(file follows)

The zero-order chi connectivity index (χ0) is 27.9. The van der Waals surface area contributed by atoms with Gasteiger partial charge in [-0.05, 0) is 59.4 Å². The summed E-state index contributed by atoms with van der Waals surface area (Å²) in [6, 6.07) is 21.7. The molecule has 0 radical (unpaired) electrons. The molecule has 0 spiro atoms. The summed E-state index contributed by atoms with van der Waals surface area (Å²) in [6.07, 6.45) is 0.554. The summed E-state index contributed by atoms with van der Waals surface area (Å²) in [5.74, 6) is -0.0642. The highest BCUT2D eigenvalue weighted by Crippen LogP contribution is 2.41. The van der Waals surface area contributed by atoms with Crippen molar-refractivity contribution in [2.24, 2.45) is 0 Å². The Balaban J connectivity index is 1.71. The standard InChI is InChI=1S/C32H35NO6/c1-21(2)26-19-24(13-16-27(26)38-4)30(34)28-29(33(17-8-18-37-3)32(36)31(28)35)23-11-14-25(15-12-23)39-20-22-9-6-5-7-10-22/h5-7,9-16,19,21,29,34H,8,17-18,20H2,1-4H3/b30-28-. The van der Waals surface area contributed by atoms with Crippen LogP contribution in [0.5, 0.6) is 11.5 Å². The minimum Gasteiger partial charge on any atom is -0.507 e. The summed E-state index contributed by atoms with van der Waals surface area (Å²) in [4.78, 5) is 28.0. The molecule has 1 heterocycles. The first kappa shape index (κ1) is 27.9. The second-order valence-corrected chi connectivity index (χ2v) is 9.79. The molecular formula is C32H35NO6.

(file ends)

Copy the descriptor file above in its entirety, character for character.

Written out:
The zero-order chi connectivity index (χ0) is 27.9. The van der Waals surface area contributed by atoms with Gasteiger partial charge in [-0.05, 0) is 59.4 Å². The summed E-state index contributed by atoms with van der Waals surface area (Å²) in [6, 6.07) is 21.7. The molecule has 0 radical (unpaired) electrons. The molecule has 0 spiro atoms. The summed E-state index contributed by atoms with van der Waals surface area (Å²) in [6.07, 6.45) is 0.554. The summed E-state index contributed by atoms with van der Waals surface area (Å²) in [5.74, 6) is -0.0642. The highest BCUT2D eigenvalue weighted by Crippen LogP contribution is 2.41. The van der Waals surface area contributed by atoms with Crippen molar-refractivity contribution in [2.24, 2.45) is 0 Å². The Balaban J connectivity index is 1.71. The standard InChI is InChI=1S/C32H35NO6/c1-21(2)26-19-24(13-16-27(26)38-4)30(34)28-29(33(17-8-18-37-3)32(36)31(28)35)23-11-14-25(15-12-23)39-20-22-9-6-5-7-10-22/h5-7,9-16,19,21,29,34H,8,17-18,20H2,1-4H3/b30-28-. The van der Waals surface area contributed by atoms with Crippen LogP contribution in [0.5, 0.6) is 11.5 Å². The minimum Gasteiger partial charge on any atom is -0.507 e. The summed E-state index contributed by atoms with van der Waals surface area (Å²) in [4.78, 5) is 28.0. The molecule has 1 heterocycles. The first kappa shape index (κ1) is 27.9. The second-order valence-corrected chi connectivity index (χ2v) is 9.79. The molecular formula is C32H35NO6.